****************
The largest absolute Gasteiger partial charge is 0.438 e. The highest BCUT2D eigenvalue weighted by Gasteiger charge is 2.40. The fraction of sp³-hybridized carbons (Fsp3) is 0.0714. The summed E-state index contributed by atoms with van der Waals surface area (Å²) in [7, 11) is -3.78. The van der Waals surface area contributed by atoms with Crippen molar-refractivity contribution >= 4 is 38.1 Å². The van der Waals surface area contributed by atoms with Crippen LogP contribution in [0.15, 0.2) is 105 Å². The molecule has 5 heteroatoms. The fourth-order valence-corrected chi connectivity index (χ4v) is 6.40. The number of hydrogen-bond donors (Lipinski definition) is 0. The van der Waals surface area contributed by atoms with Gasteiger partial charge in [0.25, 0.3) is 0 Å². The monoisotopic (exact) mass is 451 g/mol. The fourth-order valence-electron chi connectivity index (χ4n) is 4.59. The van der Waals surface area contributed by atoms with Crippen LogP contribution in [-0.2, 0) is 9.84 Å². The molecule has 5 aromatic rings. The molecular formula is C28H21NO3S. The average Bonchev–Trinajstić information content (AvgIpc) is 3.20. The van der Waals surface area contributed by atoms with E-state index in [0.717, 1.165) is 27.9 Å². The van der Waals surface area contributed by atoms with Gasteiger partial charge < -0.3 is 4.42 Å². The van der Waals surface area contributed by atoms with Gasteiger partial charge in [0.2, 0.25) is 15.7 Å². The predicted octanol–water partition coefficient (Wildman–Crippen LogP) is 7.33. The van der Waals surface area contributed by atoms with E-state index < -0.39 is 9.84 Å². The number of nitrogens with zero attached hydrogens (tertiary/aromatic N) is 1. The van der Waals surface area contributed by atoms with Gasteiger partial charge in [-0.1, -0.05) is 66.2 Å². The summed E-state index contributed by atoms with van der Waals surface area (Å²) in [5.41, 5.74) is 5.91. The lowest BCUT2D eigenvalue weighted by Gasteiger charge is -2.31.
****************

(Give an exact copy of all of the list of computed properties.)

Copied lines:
The largest absolute Gasteiger partial charge is 0.438 e. The highest BCUT2D eigenvalue weighted by Gasteiger charge is 2.40. The fraction of sp³-hybridized carbons (Fsp3) is 0.0714. The summed E-state index contributed by atoms with van der Waals surface area (Å²) in [7, 11) is -3.78. The van der Waals surface area contributed by atoms with Crippen molar-refractivity contribution >= 4 is 38.1 Å². The van der Waals surface area contributed by atoms with Crippen LogP contribution in [0.15, 0.2) is 105 Å². The molecule has 5 heteroatoms. The fourth-order valence-corrected chi connectivity index (χ4v) is 6.40. The number of hydrogen-bond donors (Lipinski definition) is 0. The van der Waals surface area contributed by atoms with Gasteiger partial charge in [0.25, 0.3) is 0 Å². The monoisotopic (exact) mass is 451 g/mol. The fourth-order valence-electron chi connectivity index (χ4n) is 4.59. The van der Waals surface area contributed by atoms with Crippen LogP contribution in [-0.2, 0) is 9.84 Å². The molecule has 5 aromatic rings. The molecular formula is C28H21NO3S. The average Bonchev–Trinajstić information content (AvgIpc) is 3.20. The van der Waals surface area contributed by atoms with E-state index in [0.717, 1.165) is 27.9 Å². The van der Waals surface area contributed by atoms with Gasteiger partial charge < -0.3 is 4.42 Å². The van der Waals surface area contributed by atoms with Gasteiger partial charge in [0.2, 0.25) is 15.7 Å². The predicted octanol–water partition coefficient (Wildman–Crippen LogP) is 7.33. The van der Waals surface area contributed by atoms with E-state index < -0.39 is 9.84 Å². The number of nitrogens with zero attached hydrogens (tertiary/aromatic N) is 1. The van der Waals surface area contributed by atoms with Gasteiger partial charge in [-0.1, -0.05) is 66.2 Å². The summed E-state index contributed by atoms with van der Waals surface area (Å²) in [5.41, 5.74) is 5.91. The lowest BCUT2D eigenvalue weighted by Gasteiger charge is -2.31.